Patient outcomes & quality of life issues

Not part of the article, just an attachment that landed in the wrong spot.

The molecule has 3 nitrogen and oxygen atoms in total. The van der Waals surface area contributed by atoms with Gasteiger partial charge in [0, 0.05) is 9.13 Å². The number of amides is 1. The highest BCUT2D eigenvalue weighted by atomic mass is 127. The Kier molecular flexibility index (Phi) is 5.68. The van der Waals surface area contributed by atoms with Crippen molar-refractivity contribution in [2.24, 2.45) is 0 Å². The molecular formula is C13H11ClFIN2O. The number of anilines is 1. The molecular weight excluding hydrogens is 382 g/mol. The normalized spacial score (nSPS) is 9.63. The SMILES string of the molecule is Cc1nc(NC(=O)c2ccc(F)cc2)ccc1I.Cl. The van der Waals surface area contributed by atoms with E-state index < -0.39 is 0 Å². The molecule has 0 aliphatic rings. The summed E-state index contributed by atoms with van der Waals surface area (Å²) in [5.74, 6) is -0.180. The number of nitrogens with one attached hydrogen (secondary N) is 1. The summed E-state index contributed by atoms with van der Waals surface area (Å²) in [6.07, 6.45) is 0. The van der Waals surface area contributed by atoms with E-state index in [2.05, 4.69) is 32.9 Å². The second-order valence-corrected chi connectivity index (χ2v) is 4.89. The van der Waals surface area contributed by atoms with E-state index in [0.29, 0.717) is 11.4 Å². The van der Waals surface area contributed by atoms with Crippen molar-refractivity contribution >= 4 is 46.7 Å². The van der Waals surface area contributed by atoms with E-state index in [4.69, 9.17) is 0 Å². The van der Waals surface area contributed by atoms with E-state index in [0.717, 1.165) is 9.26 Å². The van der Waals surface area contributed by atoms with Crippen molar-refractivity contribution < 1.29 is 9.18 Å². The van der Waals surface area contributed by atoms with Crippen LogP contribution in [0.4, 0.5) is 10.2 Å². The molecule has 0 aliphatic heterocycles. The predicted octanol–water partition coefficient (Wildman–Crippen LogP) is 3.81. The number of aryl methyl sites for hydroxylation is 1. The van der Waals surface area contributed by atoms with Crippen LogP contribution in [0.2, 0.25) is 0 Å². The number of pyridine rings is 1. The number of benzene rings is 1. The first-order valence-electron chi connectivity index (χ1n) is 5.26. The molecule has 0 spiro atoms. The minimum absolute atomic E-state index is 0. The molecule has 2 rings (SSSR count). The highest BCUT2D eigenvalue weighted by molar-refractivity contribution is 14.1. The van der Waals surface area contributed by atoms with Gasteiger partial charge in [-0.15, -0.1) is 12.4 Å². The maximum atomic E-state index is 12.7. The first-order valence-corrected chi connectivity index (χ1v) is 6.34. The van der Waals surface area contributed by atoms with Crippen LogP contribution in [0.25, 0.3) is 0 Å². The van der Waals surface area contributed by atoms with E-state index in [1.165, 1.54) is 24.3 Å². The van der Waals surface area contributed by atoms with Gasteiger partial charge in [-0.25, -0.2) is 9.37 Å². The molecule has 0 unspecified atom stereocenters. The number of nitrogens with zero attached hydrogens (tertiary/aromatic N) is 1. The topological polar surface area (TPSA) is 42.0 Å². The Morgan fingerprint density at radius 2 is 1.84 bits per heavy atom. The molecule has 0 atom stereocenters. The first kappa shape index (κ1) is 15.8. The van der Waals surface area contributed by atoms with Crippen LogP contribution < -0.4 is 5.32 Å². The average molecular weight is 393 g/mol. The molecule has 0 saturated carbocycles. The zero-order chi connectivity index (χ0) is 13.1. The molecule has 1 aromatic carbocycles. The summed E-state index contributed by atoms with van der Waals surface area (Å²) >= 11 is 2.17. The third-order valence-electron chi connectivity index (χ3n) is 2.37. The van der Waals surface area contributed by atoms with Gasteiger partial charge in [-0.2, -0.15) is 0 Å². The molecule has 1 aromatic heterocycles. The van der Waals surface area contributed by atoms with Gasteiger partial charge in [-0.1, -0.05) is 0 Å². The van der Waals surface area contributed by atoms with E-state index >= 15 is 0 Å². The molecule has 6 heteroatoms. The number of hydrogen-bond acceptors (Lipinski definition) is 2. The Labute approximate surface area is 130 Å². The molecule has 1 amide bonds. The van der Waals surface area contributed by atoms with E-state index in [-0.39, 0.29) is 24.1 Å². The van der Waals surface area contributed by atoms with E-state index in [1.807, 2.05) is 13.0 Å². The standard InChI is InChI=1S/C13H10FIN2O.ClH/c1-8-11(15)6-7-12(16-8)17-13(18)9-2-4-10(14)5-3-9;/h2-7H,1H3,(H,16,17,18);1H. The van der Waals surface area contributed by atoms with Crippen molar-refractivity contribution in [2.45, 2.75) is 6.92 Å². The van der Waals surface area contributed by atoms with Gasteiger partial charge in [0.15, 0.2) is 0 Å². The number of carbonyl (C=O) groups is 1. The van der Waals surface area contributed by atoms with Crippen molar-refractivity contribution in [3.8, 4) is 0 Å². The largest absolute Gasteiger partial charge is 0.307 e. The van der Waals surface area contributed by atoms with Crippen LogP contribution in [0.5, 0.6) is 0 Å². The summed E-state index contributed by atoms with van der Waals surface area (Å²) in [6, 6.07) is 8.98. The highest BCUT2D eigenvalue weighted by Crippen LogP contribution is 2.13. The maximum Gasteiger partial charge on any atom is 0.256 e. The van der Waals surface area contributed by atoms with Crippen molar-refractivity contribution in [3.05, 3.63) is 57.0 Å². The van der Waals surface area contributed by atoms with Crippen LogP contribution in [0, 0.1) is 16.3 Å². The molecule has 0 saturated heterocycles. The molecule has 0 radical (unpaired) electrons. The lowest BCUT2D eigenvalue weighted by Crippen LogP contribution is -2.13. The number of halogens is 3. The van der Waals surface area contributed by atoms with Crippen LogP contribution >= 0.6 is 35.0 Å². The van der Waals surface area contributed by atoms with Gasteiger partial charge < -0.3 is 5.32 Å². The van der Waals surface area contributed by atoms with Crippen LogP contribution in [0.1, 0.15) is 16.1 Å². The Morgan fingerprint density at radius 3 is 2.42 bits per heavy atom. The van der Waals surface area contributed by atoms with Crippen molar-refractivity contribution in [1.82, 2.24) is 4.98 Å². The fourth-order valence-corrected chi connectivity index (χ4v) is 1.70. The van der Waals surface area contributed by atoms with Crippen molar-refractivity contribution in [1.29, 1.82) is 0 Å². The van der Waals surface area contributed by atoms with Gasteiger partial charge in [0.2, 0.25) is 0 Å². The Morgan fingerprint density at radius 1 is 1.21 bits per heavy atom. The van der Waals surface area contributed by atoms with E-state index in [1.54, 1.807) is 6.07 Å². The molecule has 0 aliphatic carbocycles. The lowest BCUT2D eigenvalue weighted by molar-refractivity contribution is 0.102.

Of the available treatment outcomes, it appears the most long-standing debate still appears to be between one-stage and two-stage revisions, in terms of surgical interventions. For patients that are unfit for surgery, long-term suppressive antibiotic therapy seems to be a viable option, though the ideal regimen is yet to be delineated. [44] Two-stage revision also appears to be accepted as a ‘gold-standard’ for the management of periprosthetic infections. [45-48] The most recent literature remains rather mixed about the efficacy of one-stage over two-stage revisions in hip and knee arthroplasties. Of the most recent studies, some yield better success rates [45,49] and patient-rated outcomes for one-stage revision [45] or lower than expected success rates for two-stage revision [50]; while others are in support of two-stage revision. [48] Nonetheless, it appears that the success rate of one-stage over two-stage or vice versa is by a small difference in percentage, suggesting perhaps that these methods are quite comparable. Other than the previously noted study, it appears that there are few other available studies that present measurable patient outcomes, aside from the success rate of the treatment method.